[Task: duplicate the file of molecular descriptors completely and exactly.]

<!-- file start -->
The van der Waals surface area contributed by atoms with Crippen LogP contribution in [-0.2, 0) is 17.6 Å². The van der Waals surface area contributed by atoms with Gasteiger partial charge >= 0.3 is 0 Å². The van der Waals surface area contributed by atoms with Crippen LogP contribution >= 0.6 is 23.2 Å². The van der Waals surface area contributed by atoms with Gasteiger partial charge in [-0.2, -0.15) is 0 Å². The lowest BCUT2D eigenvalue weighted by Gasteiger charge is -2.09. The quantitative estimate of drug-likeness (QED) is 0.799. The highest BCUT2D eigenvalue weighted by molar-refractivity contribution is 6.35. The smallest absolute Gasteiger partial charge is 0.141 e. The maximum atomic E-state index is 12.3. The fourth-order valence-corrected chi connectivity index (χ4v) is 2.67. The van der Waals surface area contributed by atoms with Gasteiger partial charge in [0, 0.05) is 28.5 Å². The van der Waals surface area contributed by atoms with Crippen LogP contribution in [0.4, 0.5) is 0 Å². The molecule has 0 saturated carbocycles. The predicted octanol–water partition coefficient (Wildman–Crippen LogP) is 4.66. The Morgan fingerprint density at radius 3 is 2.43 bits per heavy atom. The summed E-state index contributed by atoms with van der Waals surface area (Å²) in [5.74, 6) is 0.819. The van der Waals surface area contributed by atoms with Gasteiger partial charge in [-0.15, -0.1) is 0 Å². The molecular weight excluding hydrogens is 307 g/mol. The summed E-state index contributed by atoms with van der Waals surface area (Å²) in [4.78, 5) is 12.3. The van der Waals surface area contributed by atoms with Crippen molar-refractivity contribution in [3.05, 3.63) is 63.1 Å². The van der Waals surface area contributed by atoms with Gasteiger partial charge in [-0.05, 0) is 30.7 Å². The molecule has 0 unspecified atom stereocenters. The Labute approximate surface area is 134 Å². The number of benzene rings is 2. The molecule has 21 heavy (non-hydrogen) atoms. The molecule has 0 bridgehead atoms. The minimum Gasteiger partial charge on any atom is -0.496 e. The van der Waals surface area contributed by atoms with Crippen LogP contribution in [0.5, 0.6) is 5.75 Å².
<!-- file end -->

The van der Waals surface area contributed by atoms with Crippen LogP contribution in [-0.2, 0) is 17.6 Å². The van der Waals surface area contributed by atoms with Gasteiger partial charge >= 0.3 is 0 Å². The van der Waals surface area contributed by atoms with Crippen LogP contribution >= 0.6 is 23.2 Å². The van der Waals surface area contributed by atoms with Gasteiger partial charge in [-0.2, -0.15) is 0 Å². The lowest BCUT2D eigenvalue weighted by Gasteiger charge is -2.09. The quantitative estimate of drug-likeness (QED) is 0.799. The highest BCUT2D eigenvalue weighted by molar-refractivity contribution is 6.35. The smallest absolute Gasteiger partial charge is 0.141 e. The maximum atomic E-state index is 12.3. The fourth-order valence-corrected chi connectivity index (χ4v) is 2.67. The van der Waals surface area contributed by atoms with Gasteiger partial charge in [0, 0.05) is 28.5 Å². The van der Waals surface area contributed by atoms with Crippen LogP contribution in [0.4, 0.5) is 0 Å². The molecule has 0 saturated carbocycles. The predicted octanol–water partition coefficient (Wildman–Crippen LogP) is 4.66. The Morgan fingerprint density at radius 3 is 2.43 bits per heavy atom. The summed E-state index contributed by atoms with van der Waals surface area (Å²) in [5.74, 6) is 0.819. The van der Waals surface area contributed by atoms with Gasteiger partial charge in [-0.15, -0.1) is 0 Å². The molecular weight excluding hydrogens is 307 g/mol. The summed E-state index contributed by atoms with van der Waals surface area (Å²) in [4.78, 5) is 12.3. The van der Waals surface area contributed by atoms with Crippen molar-refractivity contribution in [3.05, 3.63) is 63.1 Å². The van der Waals surface area contributed by atoms with Gasteiger partial charge in [-0.05, 0) is 30.7 Å². The molecule has 0 unspecified atom stereocenters. The Labute approximate surface area is 134 Å². The number of benzene rings is 2. The molecule has 21 heavy (non-hydrogen) atoms. The molecule has 0 bridgehead atoms. The minimum Gasteiger partial charge on any atom is -0.496 e. The van der Waals surface area contributed by atoms with Crippen LogP contribution in [0.5, 0.6) is 5.75 Å².